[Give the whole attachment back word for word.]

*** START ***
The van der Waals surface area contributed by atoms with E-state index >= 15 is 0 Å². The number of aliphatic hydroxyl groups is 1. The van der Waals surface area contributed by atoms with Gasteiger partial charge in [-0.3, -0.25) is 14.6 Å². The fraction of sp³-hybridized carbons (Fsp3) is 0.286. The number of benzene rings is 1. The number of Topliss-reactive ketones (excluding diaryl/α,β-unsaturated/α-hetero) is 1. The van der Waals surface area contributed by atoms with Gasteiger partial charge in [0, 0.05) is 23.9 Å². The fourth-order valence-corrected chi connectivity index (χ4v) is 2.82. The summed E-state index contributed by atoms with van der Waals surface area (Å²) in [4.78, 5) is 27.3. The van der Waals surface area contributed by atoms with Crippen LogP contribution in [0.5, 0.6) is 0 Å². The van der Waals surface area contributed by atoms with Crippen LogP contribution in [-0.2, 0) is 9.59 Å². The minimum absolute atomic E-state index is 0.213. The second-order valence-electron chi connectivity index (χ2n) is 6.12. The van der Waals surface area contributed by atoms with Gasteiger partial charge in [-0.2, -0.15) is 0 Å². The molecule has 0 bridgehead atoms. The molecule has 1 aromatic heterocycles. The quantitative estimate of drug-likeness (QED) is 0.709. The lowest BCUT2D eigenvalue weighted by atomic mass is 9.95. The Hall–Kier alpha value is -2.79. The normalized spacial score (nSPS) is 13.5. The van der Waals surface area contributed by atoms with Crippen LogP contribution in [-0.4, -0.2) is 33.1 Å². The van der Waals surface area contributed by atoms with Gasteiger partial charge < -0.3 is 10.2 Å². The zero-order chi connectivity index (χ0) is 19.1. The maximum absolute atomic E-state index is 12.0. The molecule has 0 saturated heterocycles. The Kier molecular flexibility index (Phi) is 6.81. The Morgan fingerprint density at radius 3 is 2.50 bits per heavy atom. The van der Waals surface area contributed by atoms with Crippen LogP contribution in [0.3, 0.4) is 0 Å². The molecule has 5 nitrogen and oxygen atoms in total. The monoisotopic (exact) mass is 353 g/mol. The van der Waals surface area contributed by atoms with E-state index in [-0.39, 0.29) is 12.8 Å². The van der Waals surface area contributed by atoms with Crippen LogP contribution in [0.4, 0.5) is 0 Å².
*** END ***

The van der Waals surface area contributed by atoms with E-state index >= 15 is 0 Å². The number of aliphatic hydroxyl groups is 1. The van der Waals surface area contributed by atoms with Gasteiger partial charge in [-0.3, -0.25) is 14.6 Å². The fraction of sp³-hybridized carbons (Fsp3) is 0.286. The number of benzene rings is 1. The number of Topliss-reactive ketones (excluding diaryl/α,β-unsaturated/α-hetero) is 1. The van der Waals surface area contributed by atoms with Gasteiger partial charge in [0, 0.05) is 23.9 Å². The fourth-order valence-corrected chi connectivity index (χ4v) is 2.82. The summed E-state index contributed by atoms with van der Waals surface area (Å²) in [4.78, 5) is 27.3. The van der Waals surface area contributed by atoms with Crippen LogP contribution in [0.5, 0.6) is 0 Å². The van der Waals surface area contributed by atoms with Crippen LogP contribution in [-0.2, 0) is 9.59 Å². The minimum absolute atomic E-state index is 0.213. The second-order valence-electron chi connectivity index (χ2n) is 6.12. The van der Waals surface area contributed by atoms with Gasteiger partial charge in [-0.2, -0.15) is 0 Å². The molecule has 0 bridgehead atoms. The molecule has 1 aromatic heterocycles. The quantitative estimate of drug-likeness (QED) is 0.709. The lowest BCUT2D eigenvalue weighted by atomic mass is 9.95. The Hall–Kier alpha value is -2.79. The normalized spacial score (nSPS) is 13.5. The van der Waals surface area contributed by atoms with Crippen LogP contribution in [-0.4, -0.2) is 33.1 Å². The van der Waals surface area contributed by atoms with Gasteiger partial charge < -0.3 is 10.2 Å². The zero-order chi connectivity index (χ0) is 19.1. The maximum absolute atomic E-state index is 12.0. The molecule has 0 saturated heterocycles. The Kier molecular flexibility index (Phi) is 6.81. The Morgan fingerprint density at radius 3 is 2.50 bits per heavy atom. The van der Waals surface area contributed by atoms with Crippen LogP contribution in [0.3, 0.4) is 0 Å². The molecule has 5 nitrogen and oxygen atoms in total. The monoisotopic (exact) mass is 353 g/mol. The van der Waals surface area contributed by atoms with E-state index in [-0.39, 0.29) is 12.8 Å². The van der Waals surface area contributed by atoms with Crippen LogP contribution in [0.4, 0.5) is 0 Å².